Edwards, Works, 1:609, says that two things make Christ?s sufferings a satisfaction for human guilt: (1) their equality or equivalence to the punishment that the sinner deserves, (2) the union between him and them, or the propriety of his being accepted, in suffering, as the representative of the sinner. Christ bore God?s wrath: (1) by the sight of sin and punishment, (2) by enduring the effects of wrath ordered by God. See also Edwards, Sermon on the Satisfaction of Christ. These statements of Edwards suggest the two points of view from which we regard the atonement but they come short of the Scriptural declarations, in that they do not distinctly assert Christ?s endurance of penalty itself. Thus they leave the way open for the New School theories of the atonement, propounded by the successors of Edwards.

Adolphe Monod said well: ?Save first the holy law of my God and after that you shall save me.? Edwards felt the first of these needs, for he says, in his Mysteries of Scripture, Works, 3:542 ? ?The necessity of Christ?s satisfaction to divine justice is, as it were, the center and hinge of all doctrines of pure revelation. Other doctrine is comparatively of little importance, except as they have respect to this.? And in his Work of Redemption, Works, 1:412 ? ?Christ was born to the end that he might die and therefore he did, as it were, begin to die as soon as he was born.? See <431232>John 12:32 ? ?And I, if I be lifted up from the earth, will draw all men unto myself But this he said, signifying by what manner of death he should die. Christ was ?lifted up? as propitiation to the holiness of God, which makes suffering to follow sin, so affording the only ground for pardon without and peace within. Additionally he was lifted up as a power to purify the hearts and lives of men. Jesus being as ?the serpent lifted up in the wilderness? ( <430314>John 3:14), and we overcoming ?because of the blood of the Lamb? ( <661211>Revelation 12:11).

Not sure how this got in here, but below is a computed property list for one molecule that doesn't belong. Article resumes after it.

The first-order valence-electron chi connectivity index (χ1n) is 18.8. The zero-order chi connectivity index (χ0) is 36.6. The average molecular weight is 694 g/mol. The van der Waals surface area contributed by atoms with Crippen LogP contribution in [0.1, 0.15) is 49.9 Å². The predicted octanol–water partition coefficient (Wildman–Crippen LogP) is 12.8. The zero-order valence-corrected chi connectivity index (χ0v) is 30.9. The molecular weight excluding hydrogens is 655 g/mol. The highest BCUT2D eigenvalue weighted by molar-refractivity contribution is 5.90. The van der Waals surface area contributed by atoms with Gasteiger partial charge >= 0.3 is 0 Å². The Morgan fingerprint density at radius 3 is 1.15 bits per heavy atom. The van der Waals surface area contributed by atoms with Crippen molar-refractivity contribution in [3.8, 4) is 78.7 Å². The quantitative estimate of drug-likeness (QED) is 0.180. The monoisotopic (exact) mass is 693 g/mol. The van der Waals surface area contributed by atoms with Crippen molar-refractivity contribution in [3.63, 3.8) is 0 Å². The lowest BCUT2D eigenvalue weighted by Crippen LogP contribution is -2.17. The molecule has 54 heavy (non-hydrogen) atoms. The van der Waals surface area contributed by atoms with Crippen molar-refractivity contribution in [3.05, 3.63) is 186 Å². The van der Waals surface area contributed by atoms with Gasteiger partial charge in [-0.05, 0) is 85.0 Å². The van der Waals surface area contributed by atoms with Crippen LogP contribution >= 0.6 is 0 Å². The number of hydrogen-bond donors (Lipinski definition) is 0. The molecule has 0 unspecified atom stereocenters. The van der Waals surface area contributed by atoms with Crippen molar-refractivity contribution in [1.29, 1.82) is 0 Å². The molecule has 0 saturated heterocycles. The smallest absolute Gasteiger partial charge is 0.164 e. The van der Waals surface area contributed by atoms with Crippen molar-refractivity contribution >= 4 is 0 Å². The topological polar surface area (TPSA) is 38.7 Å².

First, the Atonement as related to Holiness in God.

The Ethical theory holds that the necessity of the atonement is grounded in the holiness of God, of which conscience in man is a finite reflection. There is an ethical principle in the divine nature, which demands that sin shall be punished. Aside from its results, sin is essentially deserves ill. As we who are made in God?s image mark our growth in purity by the increasing quickness with which we detect impurity, and the increasing hatred which we feel toward it, so infinite purity is a consuming fire to all iniquity. As there is an ethical demand in our natures that not only others? wickedness, but also our own wickedness, be visited with punishment. A keen conscience cannot rest till it has made satisfaction to justice for its

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